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A Grateful Nurse’s Pandemic Journey

One year after the start of the COVID-19 pandemic St. Joseph’s Hospital nurse Carly Territo has two words for her community, her hospital, and most importantly, her coworkers: THANK YOU!

That’s because during one of the most difficult times of her nursing career, what kept her moving forward was the encouragement and support of those around her.

As a Nursing Administrator and member of the Rapid Response Team, Carly was used to moving quickly to deal with crisis situations, stepping in to provide emergency intervention for a patient whose heart had stopped or making sure the hospital was prepared for whatever came their way. But she knew early on COVID-19 would present a previously unimaginable challenge.

“I think it really hit home when I was called into my director’s office and we started planning for a possible surge of patients beyond the limits of anything we’d ever seen,” shares Carly, whose nursing career was inspired by the care and compassion she witnessed when someone close to her was treated at St. Joe’s.

“From that point on we really didn’t have time to think. Providing the best care for our patients meant improvising new ways of doing things in a rapidly changing environment where even routine procedures carried new risks.”

For example, large numbers of critically ill COVID-19 patients require intubation to help them breathe but doing so means a high likelihood of virus transmission. Carly’s colleagues were undeterred, devising special equipment to deliver the procedure without compromising the health of their patients or the safety of the medical staff performing it.

Working alongside such ingenuity was just one of many channels of support. When staff needed a place to get away from it all, the generosity of our donors helped St. Joe’s provide soothing relaxation rooms and delicious meals as a pick-me-up after long days and nights. And Carly credits the hospital’s senior staff for not only keeping them all well-informed, but ensuring team members facing economic hardship, childcare struggles or health crises of their own could take advantage of grants made possible through a donor-supported emergency fund.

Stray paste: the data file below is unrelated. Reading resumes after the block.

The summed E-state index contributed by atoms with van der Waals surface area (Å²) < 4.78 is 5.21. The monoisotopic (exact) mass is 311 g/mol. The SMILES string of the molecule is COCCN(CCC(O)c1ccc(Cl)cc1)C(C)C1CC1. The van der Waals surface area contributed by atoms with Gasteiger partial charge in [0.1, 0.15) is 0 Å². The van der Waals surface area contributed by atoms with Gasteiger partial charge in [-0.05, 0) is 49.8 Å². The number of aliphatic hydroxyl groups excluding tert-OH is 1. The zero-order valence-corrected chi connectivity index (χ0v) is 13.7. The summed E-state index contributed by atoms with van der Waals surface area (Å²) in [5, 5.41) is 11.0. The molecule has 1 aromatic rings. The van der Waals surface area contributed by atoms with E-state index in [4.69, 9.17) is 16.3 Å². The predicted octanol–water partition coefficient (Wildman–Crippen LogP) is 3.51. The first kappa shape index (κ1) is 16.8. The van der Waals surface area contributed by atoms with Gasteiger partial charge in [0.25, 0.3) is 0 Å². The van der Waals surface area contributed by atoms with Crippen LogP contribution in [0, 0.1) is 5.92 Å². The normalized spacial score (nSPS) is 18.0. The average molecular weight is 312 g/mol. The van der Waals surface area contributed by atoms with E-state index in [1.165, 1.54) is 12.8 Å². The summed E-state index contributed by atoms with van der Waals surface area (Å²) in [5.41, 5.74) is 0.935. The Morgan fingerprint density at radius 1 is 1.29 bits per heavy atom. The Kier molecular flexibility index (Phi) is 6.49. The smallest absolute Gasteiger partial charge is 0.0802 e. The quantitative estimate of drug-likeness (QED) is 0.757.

“I can’t really describe what it was like while we were in the thick of it. Seeing a coworker lying prone on a ventilator; trying our best to comfort patients who were terrified and sorely missing the presence of their family members; and dealing with unfathomable numbers of very sick and dying patients. And always the uncertainty of what might come next lingering just below the surface. It was and is overwhelming,” adds Carly, emotion evident in her voice. “But the unwavering support and camaraderie of everyone – the hospital, the community, my teammates – was bigger than the virus. It’s what got me through.”

After contracting COVID-19 in 2020, Carly continues to feel the effects of the viral pneumonia she developed as a result. But just like the rest of her colleagues, she goes to work and battles back the undercurrent of fear that has been her constant companion this past year because she knows no other way.

“We head into each day with one goal in mind – making sure our patients get the best care possible. No matter what COVID-19 throws our way it’s up to us to figure it out,” says Carly, and it’s easy to believe the conviction in her voice. For example, a new role she happily took on was helping patients place FaceTime calls to loved ones, knowing that connection was possibly the best medicine she could give.

Better treatment options, more testing, and the roll-out of three effective vaccines offer hope of a light at the end of the tunnel. Still, Carly isn’t ready to breathe easy just yet.

“It’s hard to feel 100% relaxed. The stress is always there. But that will never stop us from doing everything possible to make sure all of our patients are well-cared for.”

While Carly admits it sometimes feels odd to be acknowledged for simply doing her job, she is appreciative of everyone who helped her survive the craziness of this past year. That’s why, when she thinks about everything she and her team have been though, above all the thought that still comes to mind today is gratitude.

Gratitude for being able to do a job she loves at a place she loves, for being surrounded by exceptional coworkers, and for communities that went above and beyond to show their support and appreciation. “It makes a world of difference.”